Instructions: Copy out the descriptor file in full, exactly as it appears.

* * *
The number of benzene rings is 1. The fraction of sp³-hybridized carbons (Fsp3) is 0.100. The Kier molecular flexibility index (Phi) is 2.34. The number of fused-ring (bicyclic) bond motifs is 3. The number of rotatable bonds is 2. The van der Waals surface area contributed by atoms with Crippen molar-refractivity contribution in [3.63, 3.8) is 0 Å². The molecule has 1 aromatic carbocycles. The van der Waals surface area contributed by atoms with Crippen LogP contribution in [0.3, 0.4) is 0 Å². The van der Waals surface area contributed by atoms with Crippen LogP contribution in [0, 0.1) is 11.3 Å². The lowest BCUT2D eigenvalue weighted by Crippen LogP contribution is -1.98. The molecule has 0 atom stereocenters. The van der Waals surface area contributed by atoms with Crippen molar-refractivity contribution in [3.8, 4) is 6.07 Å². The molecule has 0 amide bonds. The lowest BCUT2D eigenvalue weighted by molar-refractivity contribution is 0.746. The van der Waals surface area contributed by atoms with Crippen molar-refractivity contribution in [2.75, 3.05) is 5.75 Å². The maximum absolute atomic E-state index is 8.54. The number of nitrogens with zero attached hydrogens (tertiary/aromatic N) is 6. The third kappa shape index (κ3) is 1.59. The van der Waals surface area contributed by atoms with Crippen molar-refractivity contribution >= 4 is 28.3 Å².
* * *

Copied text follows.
The number of benzene rings is 1. The fraction of sp³-hybridized carbons (Fsp3) is 0.100. The Kier molecular flexibility index (Phi) is 2.34. The number of fused-ring (bicyclic) bond motifs is 3. The number of rotatable bonds is 2. The van der Waals surface area contributed by atoms with Crippen molar-refractivity contribution in [3.63, 3.8) is 0 Å². The molecule has 1 aromatic carbocycles. The van der Waals surface area contributed by atoms with Crippen LogP contribution in [0.3, 0.4) is 0 Å². The van der Waals surface area contributed by atoms with Crippen LogP contribution in [0, 0.1) is 11.3 Å². The lowest BCUT2D eigenvalue weighted by Crippen LogP contribution is -1.98. The molecule has 0 atom stereocenters. The van der Waals surface area contributed by atoms with Crippen molar-refractivity contribution in [3.8, 4) is 6.07 Å². The molecule has 0 amide bonds. The lowest BCUT2D eigenvalue weighted by molar-refractivity contribution is 0.746. The van der Waals surface area contributed by atoms with Crippen molar-refractivity contribution in [2.75, 3.05) is 5.75 Å². The maximum absolute atomic E-state index is 8.54. The number of nitrogens with zero attached hydrogens (tertiary/aromatic N) is 6. The third kappa shape index (κ3) is 1.59. The van der Waals surface area contributed by atoms with Crippen molar-refractivity contribution >= 4 is 28.3 Å².